Bailee Wolf, a student at The Ohio State University, has a tool to better process radio data, and it could help future spacecraft navigate through the Solar System.
For centuries, seafaring people have used the stars as navigational tools. Stars were seen as motionless points upon the celestial sphere centered on Earth. Though we still use stars for navigation we now know that stars move in relation to each other. In radio astronomy, we can use the radio light of distant quasars in a similar way. Powered by hot gas near galactic black holes billions of light years away, these bright radio sources act as fixed points that allow us to determine our position on Earth, and even in space. Together these sources comprise the International Celestial Reference Frame (ICRF). Measurements of these radio sources, such as those made by the Very Long Baseline Array (VLBA) are typically done at low radio frequencies, but there is a need to have an ICRF at higher frequencies.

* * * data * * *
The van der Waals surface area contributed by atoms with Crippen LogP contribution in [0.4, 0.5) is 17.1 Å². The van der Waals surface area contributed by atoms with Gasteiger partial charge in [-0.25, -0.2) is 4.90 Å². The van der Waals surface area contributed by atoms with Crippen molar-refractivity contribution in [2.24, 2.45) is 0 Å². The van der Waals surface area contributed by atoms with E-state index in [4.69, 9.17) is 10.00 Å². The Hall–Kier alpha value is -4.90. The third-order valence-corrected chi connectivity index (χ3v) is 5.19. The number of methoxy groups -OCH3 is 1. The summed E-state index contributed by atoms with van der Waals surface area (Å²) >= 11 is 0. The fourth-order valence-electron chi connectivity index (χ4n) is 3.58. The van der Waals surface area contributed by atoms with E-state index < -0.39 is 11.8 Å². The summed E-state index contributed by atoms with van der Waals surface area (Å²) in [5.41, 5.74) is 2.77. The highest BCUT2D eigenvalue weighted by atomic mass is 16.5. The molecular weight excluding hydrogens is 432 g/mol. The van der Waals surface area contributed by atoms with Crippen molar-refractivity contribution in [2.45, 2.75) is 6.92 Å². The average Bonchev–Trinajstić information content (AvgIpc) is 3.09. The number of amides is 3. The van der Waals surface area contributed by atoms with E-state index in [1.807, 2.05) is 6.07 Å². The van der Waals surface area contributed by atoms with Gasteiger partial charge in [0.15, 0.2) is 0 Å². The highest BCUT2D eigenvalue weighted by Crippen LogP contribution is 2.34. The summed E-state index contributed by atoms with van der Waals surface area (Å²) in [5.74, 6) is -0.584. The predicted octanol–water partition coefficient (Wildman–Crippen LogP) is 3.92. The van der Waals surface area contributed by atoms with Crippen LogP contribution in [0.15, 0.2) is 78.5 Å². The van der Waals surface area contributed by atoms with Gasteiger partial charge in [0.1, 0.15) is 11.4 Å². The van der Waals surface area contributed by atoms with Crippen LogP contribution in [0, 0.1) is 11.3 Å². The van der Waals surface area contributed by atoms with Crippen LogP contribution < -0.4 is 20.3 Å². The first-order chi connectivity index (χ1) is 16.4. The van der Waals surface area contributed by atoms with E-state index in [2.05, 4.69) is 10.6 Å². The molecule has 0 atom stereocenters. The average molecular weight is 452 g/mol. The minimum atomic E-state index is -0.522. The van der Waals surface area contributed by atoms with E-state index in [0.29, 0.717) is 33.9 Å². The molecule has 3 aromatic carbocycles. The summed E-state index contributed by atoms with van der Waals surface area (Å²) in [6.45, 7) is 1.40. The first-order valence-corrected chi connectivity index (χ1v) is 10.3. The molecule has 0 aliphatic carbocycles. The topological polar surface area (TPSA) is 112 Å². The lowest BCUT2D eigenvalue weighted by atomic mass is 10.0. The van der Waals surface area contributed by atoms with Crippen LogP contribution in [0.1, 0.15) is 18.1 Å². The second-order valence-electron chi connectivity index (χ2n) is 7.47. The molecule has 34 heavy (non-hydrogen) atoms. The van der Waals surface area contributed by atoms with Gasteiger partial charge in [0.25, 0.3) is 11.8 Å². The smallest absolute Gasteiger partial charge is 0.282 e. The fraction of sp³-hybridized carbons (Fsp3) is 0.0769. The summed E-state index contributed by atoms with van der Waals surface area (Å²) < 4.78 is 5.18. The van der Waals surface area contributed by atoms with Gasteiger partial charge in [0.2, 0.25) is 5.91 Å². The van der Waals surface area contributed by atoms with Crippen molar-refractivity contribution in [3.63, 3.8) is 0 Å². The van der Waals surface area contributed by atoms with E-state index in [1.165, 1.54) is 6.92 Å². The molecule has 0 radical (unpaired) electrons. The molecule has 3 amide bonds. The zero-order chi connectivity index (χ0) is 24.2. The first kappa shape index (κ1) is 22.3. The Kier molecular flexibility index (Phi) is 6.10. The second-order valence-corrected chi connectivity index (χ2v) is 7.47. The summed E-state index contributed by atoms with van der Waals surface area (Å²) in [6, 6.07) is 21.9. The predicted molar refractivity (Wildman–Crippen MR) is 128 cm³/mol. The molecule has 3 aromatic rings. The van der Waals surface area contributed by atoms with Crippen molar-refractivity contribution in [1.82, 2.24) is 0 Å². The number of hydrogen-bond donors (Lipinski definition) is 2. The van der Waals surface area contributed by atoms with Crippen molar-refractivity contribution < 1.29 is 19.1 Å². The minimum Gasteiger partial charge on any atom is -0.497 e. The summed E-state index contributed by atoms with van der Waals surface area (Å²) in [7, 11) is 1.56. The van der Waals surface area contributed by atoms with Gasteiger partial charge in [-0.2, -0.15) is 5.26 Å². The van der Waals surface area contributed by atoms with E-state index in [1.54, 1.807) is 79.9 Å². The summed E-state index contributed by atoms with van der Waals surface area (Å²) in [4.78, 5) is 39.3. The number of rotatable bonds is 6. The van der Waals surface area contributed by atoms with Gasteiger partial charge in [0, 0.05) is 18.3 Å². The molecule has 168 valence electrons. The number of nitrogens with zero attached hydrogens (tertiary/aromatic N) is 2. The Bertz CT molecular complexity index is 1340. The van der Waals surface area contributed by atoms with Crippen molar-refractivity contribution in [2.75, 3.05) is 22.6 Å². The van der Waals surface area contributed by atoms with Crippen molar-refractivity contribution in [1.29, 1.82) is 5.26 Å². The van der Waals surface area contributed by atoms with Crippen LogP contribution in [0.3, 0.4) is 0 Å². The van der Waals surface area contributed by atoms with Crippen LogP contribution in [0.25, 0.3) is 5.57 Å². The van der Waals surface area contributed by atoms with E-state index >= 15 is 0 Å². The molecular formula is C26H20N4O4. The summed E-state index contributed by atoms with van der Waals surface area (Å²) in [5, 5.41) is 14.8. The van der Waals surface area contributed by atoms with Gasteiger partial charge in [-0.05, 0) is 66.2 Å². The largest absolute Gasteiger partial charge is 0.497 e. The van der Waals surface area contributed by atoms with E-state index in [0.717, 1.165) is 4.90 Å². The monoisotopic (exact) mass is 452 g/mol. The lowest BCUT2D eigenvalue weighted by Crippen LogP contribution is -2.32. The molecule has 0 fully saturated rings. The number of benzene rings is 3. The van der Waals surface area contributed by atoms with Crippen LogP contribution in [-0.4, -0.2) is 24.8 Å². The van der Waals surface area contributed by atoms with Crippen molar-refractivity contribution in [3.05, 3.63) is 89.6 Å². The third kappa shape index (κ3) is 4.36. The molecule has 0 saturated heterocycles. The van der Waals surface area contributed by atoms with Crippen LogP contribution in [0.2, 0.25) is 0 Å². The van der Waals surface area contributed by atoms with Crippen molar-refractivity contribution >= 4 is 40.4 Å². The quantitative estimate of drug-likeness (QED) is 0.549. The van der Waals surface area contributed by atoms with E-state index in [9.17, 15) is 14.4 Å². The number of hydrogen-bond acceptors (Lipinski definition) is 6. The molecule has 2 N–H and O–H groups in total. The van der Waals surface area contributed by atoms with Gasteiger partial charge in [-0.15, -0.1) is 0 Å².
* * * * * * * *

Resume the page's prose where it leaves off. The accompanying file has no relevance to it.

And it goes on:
This is where the NRAO/USNO Reference and Flux Calibrator Survey (NURF) comes in. The survey is creating a map of ICRF sources at higher frequencies and will add additional sources that can be compared to surveys like Gaia. But the challenge is to distinguish true radio sources from other things like terrestrial radio interference. As part of their summer research experience with NRAO, Bailee used more than forty known sources to calibrate a process of data filtering. From this, she developed software that can better detect new higher frequency sources. This will allow more sources to be detected, helping to create a much larger, and much more precise, navigational catalog.
Read Bailee’s paper on the NURF Survey here.